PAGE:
Online courses were once the exclusive domain of e-learning professionals. But in the past several years, they’ve made a big splash in the world of digital marketing. Many marketers take their content strategies to the next level by releasing their online courses. It’s become so popular that some teachers are making video courses in place of e-books or blog posts. If you’ve ever created a course for your blog or a client, you know it’s not always easy. It’s one thing to follow a textbook-like The Complete Photo Guide to WordPress — it’s quite another to create something based on your perspective and expertise.

We at EdisonOS see a lot of clients with great success on the platform having utterly different content types — which is always interesting. Over the past few years, numerous teachers have created over 190,000 content blocks on EdisonOS. In all of this time, I’ve heard more than one teacher lament how content keeps disappearing once a course is closed down. That’s why I thought it might be helpful to collect together in one place a comprehensive overview of the different content type options available to you when creating and running your courses.

It’s challenging to be a teacher, an instructional designer, a mentor and most importantly, a business owner all at the same time. And I wanted to share these content types in hopes they could help you think differently about your courses. I have ten favourite content formats that have worked beautifully for our teachers repeatedly. But, I have a bank of 20+ more content formats that can make your online course more interactive and practical.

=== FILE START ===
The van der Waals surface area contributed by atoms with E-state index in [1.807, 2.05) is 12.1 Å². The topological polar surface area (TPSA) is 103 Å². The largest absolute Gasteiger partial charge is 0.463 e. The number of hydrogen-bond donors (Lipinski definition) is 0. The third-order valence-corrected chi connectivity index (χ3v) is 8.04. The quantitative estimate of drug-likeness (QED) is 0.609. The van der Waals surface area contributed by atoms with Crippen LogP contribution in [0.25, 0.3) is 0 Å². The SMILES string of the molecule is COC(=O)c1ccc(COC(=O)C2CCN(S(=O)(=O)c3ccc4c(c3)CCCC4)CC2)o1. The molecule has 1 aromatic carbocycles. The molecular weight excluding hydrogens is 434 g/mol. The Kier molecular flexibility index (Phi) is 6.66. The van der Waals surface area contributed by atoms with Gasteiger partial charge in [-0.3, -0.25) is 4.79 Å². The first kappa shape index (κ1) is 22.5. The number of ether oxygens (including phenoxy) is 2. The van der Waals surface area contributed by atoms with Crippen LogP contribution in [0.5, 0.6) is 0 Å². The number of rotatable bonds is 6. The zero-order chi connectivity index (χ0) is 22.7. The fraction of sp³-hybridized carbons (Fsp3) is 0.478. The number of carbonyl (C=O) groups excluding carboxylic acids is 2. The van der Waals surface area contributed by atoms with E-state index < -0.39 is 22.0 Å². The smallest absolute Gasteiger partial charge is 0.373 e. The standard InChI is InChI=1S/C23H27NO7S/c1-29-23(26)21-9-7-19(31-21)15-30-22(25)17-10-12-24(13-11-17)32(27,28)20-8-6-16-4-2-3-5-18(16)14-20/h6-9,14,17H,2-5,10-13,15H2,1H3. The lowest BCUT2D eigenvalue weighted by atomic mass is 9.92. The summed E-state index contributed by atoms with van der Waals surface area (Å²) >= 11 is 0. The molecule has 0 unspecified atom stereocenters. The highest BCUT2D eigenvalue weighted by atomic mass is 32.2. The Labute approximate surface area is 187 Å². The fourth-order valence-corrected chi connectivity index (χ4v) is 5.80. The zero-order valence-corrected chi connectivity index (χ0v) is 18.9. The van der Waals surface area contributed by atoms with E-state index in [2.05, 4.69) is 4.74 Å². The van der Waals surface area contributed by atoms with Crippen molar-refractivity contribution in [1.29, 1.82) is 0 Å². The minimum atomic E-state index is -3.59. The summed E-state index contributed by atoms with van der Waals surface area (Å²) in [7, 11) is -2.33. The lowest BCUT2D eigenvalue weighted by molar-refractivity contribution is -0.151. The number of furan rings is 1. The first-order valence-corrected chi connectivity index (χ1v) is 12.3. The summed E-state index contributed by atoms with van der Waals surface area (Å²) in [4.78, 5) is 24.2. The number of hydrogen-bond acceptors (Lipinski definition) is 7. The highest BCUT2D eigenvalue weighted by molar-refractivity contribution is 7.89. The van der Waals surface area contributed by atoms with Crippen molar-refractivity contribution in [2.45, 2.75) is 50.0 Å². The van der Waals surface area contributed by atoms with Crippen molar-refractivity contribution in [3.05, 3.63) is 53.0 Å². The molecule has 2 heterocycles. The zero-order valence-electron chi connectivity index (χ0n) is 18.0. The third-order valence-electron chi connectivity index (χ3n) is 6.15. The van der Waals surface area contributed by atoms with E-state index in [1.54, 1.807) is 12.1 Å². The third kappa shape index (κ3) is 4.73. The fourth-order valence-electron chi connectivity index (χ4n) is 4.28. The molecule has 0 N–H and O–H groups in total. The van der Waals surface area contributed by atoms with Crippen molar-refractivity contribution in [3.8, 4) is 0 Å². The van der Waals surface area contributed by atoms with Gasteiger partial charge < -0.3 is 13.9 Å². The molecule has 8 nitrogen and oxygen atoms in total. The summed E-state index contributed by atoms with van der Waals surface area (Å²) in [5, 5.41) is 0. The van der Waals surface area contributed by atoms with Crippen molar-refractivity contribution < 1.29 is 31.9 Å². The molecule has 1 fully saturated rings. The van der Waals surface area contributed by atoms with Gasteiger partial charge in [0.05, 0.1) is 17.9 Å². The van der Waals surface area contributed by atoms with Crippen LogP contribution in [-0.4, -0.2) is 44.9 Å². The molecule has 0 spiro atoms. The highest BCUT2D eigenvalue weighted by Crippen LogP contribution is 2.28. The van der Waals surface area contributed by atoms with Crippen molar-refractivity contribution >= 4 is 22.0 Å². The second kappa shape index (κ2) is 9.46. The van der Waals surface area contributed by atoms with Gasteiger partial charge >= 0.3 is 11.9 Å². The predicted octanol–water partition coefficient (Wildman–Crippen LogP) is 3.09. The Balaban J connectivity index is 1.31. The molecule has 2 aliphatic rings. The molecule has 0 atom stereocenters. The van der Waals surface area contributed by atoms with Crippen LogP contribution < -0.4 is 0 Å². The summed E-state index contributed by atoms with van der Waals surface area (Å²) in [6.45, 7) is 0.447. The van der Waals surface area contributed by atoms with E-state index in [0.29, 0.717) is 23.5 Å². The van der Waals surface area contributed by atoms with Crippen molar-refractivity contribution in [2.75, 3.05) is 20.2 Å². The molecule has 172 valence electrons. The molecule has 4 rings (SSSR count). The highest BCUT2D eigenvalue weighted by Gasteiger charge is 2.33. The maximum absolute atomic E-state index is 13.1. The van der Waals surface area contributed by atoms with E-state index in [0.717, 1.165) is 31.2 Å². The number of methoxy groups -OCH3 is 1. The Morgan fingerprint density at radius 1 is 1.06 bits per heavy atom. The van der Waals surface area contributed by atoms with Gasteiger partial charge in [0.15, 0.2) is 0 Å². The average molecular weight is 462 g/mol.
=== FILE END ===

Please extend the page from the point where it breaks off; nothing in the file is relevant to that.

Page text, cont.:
Here are 10 of the most effective content types that I have noticed:

The 10th type of content format will surprise you. So stay tuned!

Text with images might be the most commonly used content type. Images help the learner process information and make it easier to remember.

Research by Dr Lynell Burmark found that when images accompany the text, they are transferred to long-term memory up to 22 times more than text alone. Text with images can also be called “text with illustrations” or “text with visuals.” It can include photographs, infographics, illustrations—anything! Like embroidery in clothing, text with images never goes out of style. It’s been around for a long time and will likely remain one of the most shared content types for years to come. Although some LMS features can incorporate text and images together (such as the Image Widget and File Widget), you can also add them to a Page, Lesson, or Discussion.

For example, you may want to use text with images in a lesson too:

  • Display a section of your textbook that includes pictures of the equations, graphs, or other visual elements